Wood paneling is one of the most popular features included in custom homes. It adds an extra layer of detail and luxury to a home. There are many different styles of wood paneling, from the classic wainscoting to a more rustic shiplap. As beautiful as this feature is, it doesn’t always work in every room in a home. Here are the best and worst places to use wood paneling in your custom home!
Best Places to Use Wood Paneling
Wood paneling works best in smaller spaces that take wear and tear, but also where you want to make an impact. This is why it works so perfectly in entryways. It will make your entryway stand out to guests, while also shielding your walls from things such as shoe scuff marks, doors opening, and more.
Wood paneling is a great alternative to tile walls in bathrooms. It works particularly well in more formal bathrooms such as the master bathroom or guest powder room. It will not only protect your wall from water splashes, but it will also make your bathroom feel luxurious. Just remember to use warp-resistant wood or specially treated MDF if you’re putting it in a bath area.
More elegant wood paneling options like wainscoting were traditionally found in eating rooms. It was used not only to elevate the style but also to protect the walls from chairs hitting them. It also was often used to display fine china and serving pieces. Today, it still serves the same purpose and looks amazing!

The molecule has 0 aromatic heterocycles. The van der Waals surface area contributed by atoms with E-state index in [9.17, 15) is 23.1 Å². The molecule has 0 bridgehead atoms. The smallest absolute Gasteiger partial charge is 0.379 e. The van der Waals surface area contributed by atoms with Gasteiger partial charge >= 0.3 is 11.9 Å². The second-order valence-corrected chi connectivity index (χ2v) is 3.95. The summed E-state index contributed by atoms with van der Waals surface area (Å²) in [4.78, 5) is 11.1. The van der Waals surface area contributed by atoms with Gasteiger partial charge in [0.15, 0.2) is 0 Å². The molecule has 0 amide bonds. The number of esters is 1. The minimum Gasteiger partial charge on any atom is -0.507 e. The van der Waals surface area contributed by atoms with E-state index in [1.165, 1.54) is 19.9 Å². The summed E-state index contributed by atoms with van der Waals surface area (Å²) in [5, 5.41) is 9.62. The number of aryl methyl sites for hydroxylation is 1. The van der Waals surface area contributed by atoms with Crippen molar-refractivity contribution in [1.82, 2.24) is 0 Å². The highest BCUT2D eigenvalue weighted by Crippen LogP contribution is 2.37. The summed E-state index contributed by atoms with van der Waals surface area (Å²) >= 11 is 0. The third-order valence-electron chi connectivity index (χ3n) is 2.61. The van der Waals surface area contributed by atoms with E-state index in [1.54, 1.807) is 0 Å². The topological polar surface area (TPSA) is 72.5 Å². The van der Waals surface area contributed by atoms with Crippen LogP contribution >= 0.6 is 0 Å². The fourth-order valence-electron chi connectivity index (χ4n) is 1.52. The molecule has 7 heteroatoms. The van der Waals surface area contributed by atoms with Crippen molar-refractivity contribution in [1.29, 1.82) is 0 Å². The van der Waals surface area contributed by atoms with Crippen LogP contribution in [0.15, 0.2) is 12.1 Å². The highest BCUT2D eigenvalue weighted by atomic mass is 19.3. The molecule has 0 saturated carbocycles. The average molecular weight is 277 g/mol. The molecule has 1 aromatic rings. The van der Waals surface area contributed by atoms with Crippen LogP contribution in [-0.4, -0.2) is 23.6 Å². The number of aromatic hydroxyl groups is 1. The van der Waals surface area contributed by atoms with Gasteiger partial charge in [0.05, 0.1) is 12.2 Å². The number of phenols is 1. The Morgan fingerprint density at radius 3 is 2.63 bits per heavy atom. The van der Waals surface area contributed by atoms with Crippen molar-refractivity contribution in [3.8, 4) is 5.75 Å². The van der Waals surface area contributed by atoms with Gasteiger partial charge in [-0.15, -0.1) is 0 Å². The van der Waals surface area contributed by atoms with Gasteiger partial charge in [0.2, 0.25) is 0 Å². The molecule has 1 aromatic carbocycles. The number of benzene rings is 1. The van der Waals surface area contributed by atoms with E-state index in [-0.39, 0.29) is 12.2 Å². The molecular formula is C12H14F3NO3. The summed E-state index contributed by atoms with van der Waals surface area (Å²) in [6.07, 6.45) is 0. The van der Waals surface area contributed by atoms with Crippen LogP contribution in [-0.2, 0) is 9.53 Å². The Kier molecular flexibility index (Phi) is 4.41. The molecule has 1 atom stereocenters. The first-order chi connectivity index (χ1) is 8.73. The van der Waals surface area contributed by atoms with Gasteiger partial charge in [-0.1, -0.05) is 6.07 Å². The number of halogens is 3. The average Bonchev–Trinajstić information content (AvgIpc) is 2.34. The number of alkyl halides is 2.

Wood paneling adds a richness to any room, which is why it works well in formal spaces such as a den or study. It will really add charm and sophistication to this space, making it feel like an old-timey library.
Worst Places to Use Wood Paneling
While wood paneling can sometimes be found in master bedrooms, in general, most people don’t opt for it bedrooms these days. That’s because it brings a formal vibe that feels out of place in a relaxing space like a bedroom. Even cozier options like shiplap can feel too out of space in bedrooms. Feel free to use it as a feature wall in a master, but don’t over-style spaces that are meant to be used for relaxing.
Just as with bedrooms, living rooms are meant for everyday living. If you have both a formal and casual living space, feel free to run wood paneling into the formal space. Wood paneling in living rooms can create issues with laying out furniture and handing artwork or a TV.
As with bedrooms and living rooms, wood paneling often feels too formal for a kitchen space. Kitchens already have a lot of other design elements from the backsplash, countertop, cabinets, hardware, floors, appliances, etc. Adding another element into the space can be overwhelming.